Gawping at the scenery
HIGH The Lemur event.
LOW The platforming is pretty, but uninvolving. Actually, it’s pretty uninvolving.
WTF Drake somehow survived infancy without being blown up or hurled out a window?
Uncharted 4: A Thief’s End begins some time after the climactic events of the previous game, Drake’s Deception. As time has passed, protagonist Nathan Drake has packed in the crazy adventures of his youth—getting shot in the stomach, murdering bad guys by the dozen and surviving entire buildings toppling down around him—and swapped it all for the safe comforts of a somewhat sedentary existence with series mainstay Elena Fisher.
Just when it seems that he’s about ready to put roots down for good and leave all that life-threatening nonsense behind him, Nathan’s older brother Samuel (presumed dead) unexpectedly returns, antsy for the completion of a grand, unfinished adventure from their past. This time they’re after Pirate Captain Avery’s treasure in order to pay off Samuel’s somewhat involuntary debts, and their very lives hang in the balance!
Things are pretty familiar from here on out. Nathan is still so proficient at accidentally destroying things around him he could probably trigger a nuclear holocaust trying to operate a television set. The man’s a menace to everything within a hundred mile radius, and it’s no wonder he’s ended up with almost nothing to show for all his previous exploits—the entire world routinely explodes around him any time he makes any sort of half-decent discovery.
The game presents some incredible character performances, but the plot is weak and never manages to infect players with the same enthusiasm that the Drakes have for treasure hunting. Many of the twists are little more than excuses to have Nathan’s entourage change location to somewhere visually jaw-dropping whilst never shaking the narrative up in an interesting way. And frankly, the ‘Avery’s treasure is still out of reach’ shtick gets old fast, no matter how exciting each new clue is meant to be.
The villains in A Thief’s End are nowhere near as intimidating as series highlight, Zoran Lazarevic from Uncharted 2. This time, one’s an elitist prick with a chip on his shoulder because Nathan continually upstages him as a treasure hunter. The other’s an owner of a PMC filled with employees so ridiculously braindead that they spend most of their time blowing up priceless historical discoveries in a bid to get to the treasure faster. Though I can’t go into detail due to spoilers, quite a few ostensibly-climactic moments end up little more than damp squibs that squander interesting setups.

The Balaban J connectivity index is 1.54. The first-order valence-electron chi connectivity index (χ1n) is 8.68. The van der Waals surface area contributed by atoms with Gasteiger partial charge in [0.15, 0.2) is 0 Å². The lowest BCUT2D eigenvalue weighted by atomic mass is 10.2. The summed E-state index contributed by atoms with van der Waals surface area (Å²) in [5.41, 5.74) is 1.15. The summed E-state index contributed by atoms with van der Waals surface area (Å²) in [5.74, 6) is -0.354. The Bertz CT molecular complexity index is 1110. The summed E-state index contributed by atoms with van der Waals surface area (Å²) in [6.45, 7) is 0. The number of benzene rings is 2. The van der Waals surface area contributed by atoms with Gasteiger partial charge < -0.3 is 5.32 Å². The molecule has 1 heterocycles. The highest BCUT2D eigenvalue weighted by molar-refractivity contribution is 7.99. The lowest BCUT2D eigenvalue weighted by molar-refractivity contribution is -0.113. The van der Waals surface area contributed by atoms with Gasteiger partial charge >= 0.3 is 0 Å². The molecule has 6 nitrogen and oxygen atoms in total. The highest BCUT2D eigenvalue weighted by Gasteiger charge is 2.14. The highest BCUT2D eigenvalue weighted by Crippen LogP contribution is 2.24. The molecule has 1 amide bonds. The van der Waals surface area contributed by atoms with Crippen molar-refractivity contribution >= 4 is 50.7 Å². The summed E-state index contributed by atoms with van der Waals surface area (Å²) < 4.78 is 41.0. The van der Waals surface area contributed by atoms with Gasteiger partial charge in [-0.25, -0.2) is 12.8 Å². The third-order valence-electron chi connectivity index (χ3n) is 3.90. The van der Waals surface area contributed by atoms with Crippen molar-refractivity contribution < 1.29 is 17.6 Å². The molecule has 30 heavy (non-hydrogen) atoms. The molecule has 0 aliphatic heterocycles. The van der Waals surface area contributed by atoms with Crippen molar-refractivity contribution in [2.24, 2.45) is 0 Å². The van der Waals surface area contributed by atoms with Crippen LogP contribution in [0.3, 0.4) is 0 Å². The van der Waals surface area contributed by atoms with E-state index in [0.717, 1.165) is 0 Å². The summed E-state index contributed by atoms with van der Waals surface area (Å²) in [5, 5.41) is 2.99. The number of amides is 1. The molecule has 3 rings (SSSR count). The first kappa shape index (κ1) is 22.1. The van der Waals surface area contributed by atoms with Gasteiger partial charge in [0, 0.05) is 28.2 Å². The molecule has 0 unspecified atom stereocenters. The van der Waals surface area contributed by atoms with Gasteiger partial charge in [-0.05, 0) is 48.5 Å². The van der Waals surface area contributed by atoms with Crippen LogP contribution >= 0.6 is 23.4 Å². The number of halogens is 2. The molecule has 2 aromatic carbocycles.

While Uncharted is known for its attempts to splice action-oriented gameplay and cinematic storytelling into a single cohesive whole, said gameplay is pretty pedestrian when taken on its own merits. Traversal is probably the weakest element—despite some truly amazing visuals on display, moving around often involves little more than some brisk walking while casually chatting with an AI partner before hopping onto some ledges for incredibly simple platforming.
How simple? If Drake’s hand is outstretched when pointing in a direction, he’ll latch onto something safely when pressing the jump button. If the hand isn’t out, he’ll plummet to his death. It’s almost a totally binary system, generally unsatisfying and overused given that these massive traversal sections only serve to pad out the time between major setpieces. No matter how many times a ledge crumbles away in his grip, or how often a building explodes as he’s scaling it, it never becomes involving in a mechanical sense.
The puzzles are such a minor part of the experience now that they’re barely worth mentioning—the only time I got even momentarily stuck was once near the start due to one Roman numeral doing the work of two. The combat fares a little better, but still has a ton of gripes to contend with.
To be fair, Naughty Dog has at least tried to make these encounters more engaging. There are more stealth options than ever before, courtesy of huge bushes or tall patches of grass suspiciously plonked down near potential battlegrounds, but when it comes down to blowing enemies away with assault rifles and the like, Uncharted’s combat remains as substandard as it’s always been.